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Works Thomas Girtin after James Moore

Warkworth Castle, from the River Coquet

1792 - 1793

Primary Image: TG0177: Thomas Girtin (1775–1802), after James Moore (1762–99), Warkworth Castle, from the River Coquet, 1792–93, graphite and watercolour on two pieces of wove paper, 34.6 × 44 cm, 13 ⅝ × 17 ¼ in. Ashmolean Museum, University of Oxford (WA1921.12).

Photo courtesy of Ashmolean Museum, University of Oxford (All Rights Reserved)

Artist's source: James Moore (1762–99), Warkworth Castle, 18 August 1792, graphite on wove paper, 18.1 × 22.7 cm, 7 ⅛ × 8 ¹⁵⁄₁₆ in. Yale Center for British Art, Paul Mellon Collection (B1975.3.698).

Photo courtesy of Yale Center for British Art

Thomas Girtin (1775-1802) after James Moore (1762-1799)
  • Warkworth Castle, from the River Coquet
1792 - 1793
Medium and Support
Graphite and watercolour on two pieces of wove paper
34.6 × 44 cm, 13 ⅝ × 17 ¼ in
Object Type
Work after an Amateur Artist
Subject Terms
Castle Ruins; Durham and Northumberland

Warkworth Castle, from the River Coquet (TG0121)
Catalogue Number
Girtin & Loshak Number
34ii as 'Warkworth Castle, Northumberland'; '1793–4'
Description Source(s)
Viewed in 2001 and 2016


Augustus Joel Walker (1868–1965); presented to the Museum, 1921

Exhibition History

Walker’s Galleries, 1921, no.63; Newcastle, 1982, no.72


Mayne, 1949, p.99; Hardie, 1966–68, vol.2, p.4; Brown, 1982, p.321, no.701

About this Work

Warkworth Castle, from the River Coquet is one of eight watercolours sold in 1921 that were said to have been commissioned from the young Girtin and that remained in the same family collection until that date (Exhibitions: Walker’s Galleries, 1921). The group includes views of Hereford Cathedral (TG0070 and TG0166), Warwick Castle (TG0168), Chepstow Castle (TG0170), Lindisfarne Priory (TG0210) and Valle Crucis Abbey (TG0208). Girtin could not have visited any of these locations by this date, so all of the drawings must therefore have been made after compositions either by his master, Edward Dayes (1763–1804), or, as here, James Moore (1762–99) (see the source image above). Girtin made another version of the composition for the antiquarian and amateur artist (TG0121); in terms of size and presentation style, that work conformed to the format he followed in the seventy or so small watercolours that he produced after Moore’s sketches. This watercolour, like the views of Hereford, Warwick, Chepstow, Lindisfarne and Warkworth, was tailored for a different market, however. Its larger scale meant that it might be framed for display on the wall, and the artist developed a more complex group of figures and rivercraft that is in keeping with a view that was not commissioned solely for its antiquarian subject.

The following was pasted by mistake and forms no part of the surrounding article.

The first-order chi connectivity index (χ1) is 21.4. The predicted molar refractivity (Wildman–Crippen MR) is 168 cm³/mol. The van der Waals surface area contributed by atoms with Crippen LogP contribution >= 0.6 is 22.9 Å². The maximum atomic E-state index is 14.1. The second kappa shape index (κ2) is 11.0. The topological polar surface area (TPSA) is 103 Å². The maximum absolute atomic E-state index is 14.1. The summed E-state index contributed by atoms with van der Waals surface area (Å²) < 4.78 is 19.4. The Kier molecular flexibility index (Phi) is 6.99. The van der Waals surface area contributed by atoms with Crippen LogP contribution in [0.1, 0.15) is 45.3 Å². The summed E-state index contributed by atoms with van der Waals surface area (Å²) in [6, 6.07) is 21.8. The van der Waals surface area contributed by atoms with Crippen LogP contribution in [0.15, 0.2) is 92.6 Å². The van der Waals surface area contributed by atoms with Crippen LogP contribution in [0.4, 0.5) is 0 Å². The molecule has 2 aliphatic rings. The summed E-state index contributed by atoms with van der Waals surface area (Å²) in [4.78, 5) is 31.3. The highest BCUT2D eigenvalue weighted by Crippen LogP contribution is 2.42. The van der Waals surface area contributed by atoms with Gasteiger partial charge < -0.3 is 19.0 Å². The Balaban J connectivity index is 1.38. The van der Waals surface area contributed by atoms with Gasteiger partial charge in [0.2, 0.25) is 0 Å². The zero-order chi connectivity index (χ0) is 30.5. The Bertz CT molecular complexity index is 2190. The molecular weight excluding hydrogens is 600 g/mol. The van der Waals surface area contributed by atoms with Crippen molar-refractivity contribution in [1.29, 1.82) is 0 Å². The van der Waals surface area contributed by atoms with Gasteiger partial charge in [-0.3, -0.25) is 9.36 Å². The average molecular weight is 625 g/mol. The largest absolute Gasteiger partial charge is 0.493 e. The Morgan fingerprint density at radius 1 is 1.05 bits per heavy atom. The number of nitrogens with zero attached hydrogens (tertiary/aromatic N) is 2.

The eight watercolours sold together in 1921 form a coherent group in terms of their scale, function and formal language, and the subjects – including ruined castles and abbeys, together with the cathedral of Hereford, each carefully placed in its landscape setting – are linked thematically. None of the works are dated, but there is nothing to suggest that they were not produced at roughly the same time that Girtin is documented as having worked for Moore for a fee of six shillings a day, from October 1792 to February 1793 (Moore, Payments, 1792–93).1 Certainly, that might explain why the artist had access to Moore’s sketches as well as Dayes’. Stylistically, this work is therefore comparable with watercolours such Rochester Castle, from the River Medway (TG0057), which Dayes sent off to the sale rooms before or soon after his apprentice left his control prematurely, sometime in 1792. Thus, although the group may have been commissioned from the young artist, the income from the works presumably still went to Girtin’s master as part of the price of paying off his indentures.

The generally good condition of the watercolour is spoilt by the unsightly insertion of an additional hexagon-shaped piece of paper. This was presumably done by Girtin, either to correct an error or, perhaps more likely, given that the work was made on commission, to repair a damaged area of the paper.

1792 - 1793

Hereford Cathedral


1792 - 1793

A Distant View of Hereford Cathedral


1792 - 1793

The Gatehouse and Barbican, Warwick Castle


1792 - 1793

Chepstow Castle, from the River Wye


1792 - 1793

Lindisfarne Priory Church, Looking West from the Choir


1792 - 1793

The East End of Valle Crucis Abbey Church


1792 - 1793

Warkworth Castle, from the River Coquet


(?) 1791

Rochester Castle, from the River Medway


by Greg Smith

Place depicted


  1. 1 The document detailing the payments made to the young Girtin by Moore is transcribed in full in the Documents section of the Archive (1792–93 – Item 1).

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